Indian Independence Movement At The Time

‘Not all will agree as to whether Gandhi was primarily a saint or a politician. Gandhi himself said that `people describe me as a saint trying to be a politician, but the truth is the other way around,” Homer A. Jack. People may not be able to agree if he was a saint or politician, but almost everyone can agree that Mohandas Gandhi was one of the most influential people in history. He led the Indian Independence Movement during a time when India was struggling.

The British Empire was rising and taking control of India and many Indians were being discriminated all over Asia. Gandhi really saw brutal demonstrations of segregation when he went to South Africa, and it changed his life forever.

Mohandas Gandhi was born on October 2, 1869, and was named Mohandas, but he was eventually referred to as Mahatma or “great soul”. As a child, Gandhi was very close to his mother, Putlibai, and she was very religious and influenced some of his future choices.

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His father, Karamchand, was Prime Minister of a small state in India. When Gandhi was a child many families in India arranged marriages for their children. His parents arranged a marriage when he was just 13 years old, to a girl named Kasturba, who was 12 at the time. They eventually ended up having three children. His father died when he was just 17 and getting ready to choose a college.

He went to college in India for a year but did not like it so, in 1888 he decided to go to the University College of London to study law, like his father.

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  Before he left he promised his mother that he would still follow Hinduism and stay away from meat, alcohol, and women. Gandhi left for college when he was 19, during a time where the British Empire had control of his home country, India, and was at its peak, ruled by Queen Victoria. However, people in London were not used to Indians living there. When Gandhi went to London his landlady did not know what to feed him because she had never met a vegetarian. Gandhi eventually found a vegetarian restaurant in London and it helped him feel at home. While in London Gandhi met many theosophists interested in Hinduism an Buddhism, and eventually read a Hindu text, The Bhagavad Gita. After reading The Bhagavad Gita, Gandhi became very interested in religion.

He became interested in religions other than just Hinduism and found himself also studying Buddhism and Christianity. Even though he was studying religion, Gandhi was still in college to study law, he went back to India in 1891 upon graduation. He tried setting up his own law practice in India but was not successful. Eventually, he got an offer to work for a law firm in Natal, South Africa and he took that offer. When Gandhi took the offer to go to South Africa his whole life changed. Before he went to South Africa he had no idea how bad things were for Indians there. During the 1890s there were more Indian Muslims living in Natal than Europeans. This caused the Europeans to have a Hatred towards the Indians, and Indians started to get discriminated against.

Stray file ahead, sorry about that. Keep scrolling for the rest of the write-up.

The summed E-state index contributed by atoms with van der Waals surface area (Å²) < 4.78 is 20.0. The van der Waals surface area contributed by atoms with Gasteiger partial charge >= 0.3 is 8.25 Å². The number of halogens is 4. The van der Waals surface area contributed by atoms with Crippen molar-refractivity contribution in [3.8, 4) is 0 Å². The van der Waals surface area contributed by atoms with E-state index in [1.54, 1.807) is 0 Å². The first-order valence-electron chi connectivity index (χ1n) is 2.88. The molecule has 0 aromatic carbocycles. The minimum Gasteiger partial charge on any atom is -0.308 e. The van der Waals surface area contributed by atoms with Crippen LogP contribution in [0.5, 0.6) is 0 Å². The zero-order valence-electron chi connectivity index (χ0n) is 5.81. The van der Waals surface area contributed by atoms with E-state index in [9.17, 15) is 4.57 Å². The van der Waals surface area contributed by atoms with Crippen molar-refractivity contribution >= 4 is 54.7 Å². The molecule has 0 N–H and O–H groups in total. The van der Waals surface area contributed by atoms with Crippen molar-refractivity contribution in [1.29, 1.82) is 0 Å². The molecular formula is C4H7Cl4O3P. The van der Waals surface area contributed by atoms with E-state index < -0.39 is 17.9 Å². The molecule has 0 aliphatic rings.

Gandhi was unaware of all the discrimination what was going on when he decided to buy himself a first-class train ticket. When he got onto the train a European complained and he got kicked off the train. He spent the cold night at the train station trying to process what had just happened. He had never experienced something like that before, and he did not know what to think of it. As he stayed in South Africa, he experienced more examples of discrimination, like when he tried to ride a stagecoach and was forced to sit on the footboard because a European wanted the bench. Gandhi was not the only Indian having these troubles, Indians all over South Africa had to be off the streets by a certain time, had to pay extra taxes, and had a very hard time buying land.

Once Gandhi realized what was going on in South Africa, he described it as “Humiliating” he decided to start organizing campaigns and protests in South Africa, and very quickly became someone that the Indians in South Africa looked up to. The government in Natal was trying to pass a bill that would forbid Indians to vote and the Indian community asked Gandhi to lead protests against the bill. His protests were not successful, but it drew attention to their cause. In 1896 he went back to India to bring his wife and Children with him to South Africa, but his ship to go back was delayed three weeks. When he finally arrived back in South Africa, a European mob was waiting with eggs and rocks to throw at him. Even after he was pelted with eggs and rocks, Gandhi refused to press charges. His whole protest was based on satyagraha, which is “a nonviolent insistence on truth in the political realm…the term is derived from two Sanskrit words highlighting his central beliefs: satya, truth, and agrapha, firmness”.

The message he was spreading throughout South Africa was being noticed back in his home country of India. Once he started to gain support and popularity in the Indian community, he quickly became one of the most well-known leaders in India. After his time in South Africa, Gandhi returned to India and continued his protest there. He went on to lead one of the biggest movements Asia had ever seen. During all of his protests, he tried to teach non-violence and passive resistance. He played a significant role in freeing India from The British Empire and his non-violence tactics proved to be very successful. His life was taken when he was assassinated by a Hindu in New Delhi on January 30, 1948, but his legacy lived on and he inspired other leaders such as Martin Luther King Jr. and Nelson Mandela

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Indian Independence Movement At The Time. (2022, Jan 05). Retrieved from

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